13th Age This is my new all-time favorite monster book (13th Age Bestiary)




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  1. #1
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    ø Ignore Dungeoneer

    This is my new all-time favorite monster book (13th Age Bestiary)

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    I’ve just finished reading the 13th Age Bestiary and it completely blew me away. Seriously, expectations exceeded at every level. I admit, I am a sucker for a good monster book, but this is a great one. Let me say up front that any GM looking for inspiring monsters should find something to love in the Bestiary, regardless of what system they are running. Don’t think that just because it says 13th Age on the cover that it can’t be useful for your 5e or Pathfinder game.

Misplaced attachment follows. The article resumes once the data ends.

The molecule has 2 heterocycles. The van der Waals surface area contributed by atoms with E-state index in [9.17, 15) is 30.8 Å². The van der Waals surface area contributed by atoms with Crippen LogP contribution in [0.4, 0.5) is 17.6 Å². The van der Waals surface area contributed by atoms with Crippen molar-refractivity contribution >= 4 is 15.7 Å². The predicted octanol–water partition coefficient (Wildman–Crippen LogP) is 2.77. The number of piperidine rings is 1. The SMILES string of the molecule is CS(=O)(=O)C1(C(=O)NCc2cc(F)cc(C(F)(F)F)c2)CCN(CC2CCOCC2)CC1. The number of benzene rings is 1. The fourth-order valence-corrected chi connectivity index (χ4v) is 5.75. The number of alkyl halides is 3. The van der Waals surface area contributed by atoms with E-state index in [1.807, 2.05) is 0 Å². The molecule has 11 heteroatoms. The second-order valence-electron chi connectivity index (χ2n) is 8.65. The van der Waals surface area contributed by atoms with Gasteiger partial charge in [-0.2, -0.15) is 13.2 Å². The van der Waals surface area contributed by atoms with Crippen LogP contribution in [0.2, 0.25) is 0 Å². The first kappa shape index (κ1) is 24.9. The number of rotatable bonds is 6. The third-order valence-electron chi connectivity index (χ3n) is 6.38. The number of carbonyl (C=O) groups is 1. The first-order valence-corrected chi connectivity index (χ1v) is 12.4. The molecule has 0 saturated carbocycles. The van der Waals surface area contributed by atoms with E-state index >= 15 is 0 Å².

The meat of this book is fifty-two monsters, or categories of monsters, really. Most monsters have at least a one or two variants and often there are three or even more. For example, the entry for Red Dragon contains write-ups for 7th level Volcano Dragon, a 9th level Hoardsong Dragon, a 9th level Hoard Spirit, an 11th level Greathoard Elder, a 12th level Flamewreathed Dragon and 12th level smoke minions (note that when there are minor monsters like Hoard Spirits that are part of another monster’s ecology, they are included in its section). This works out to a total of 202 monster variants.

    A great many of the monsters are classic D&D baddies, brilliantly reimagined. For example, there’s the chimera whose abilities shift at the beginning of each battle. Cambions are now demonic assassins for hire who grow their lethal weapons out of their own flesh and bone. And if you like Gelatinous Cubes, you’re going to love Gelatinous Dodecahedrons!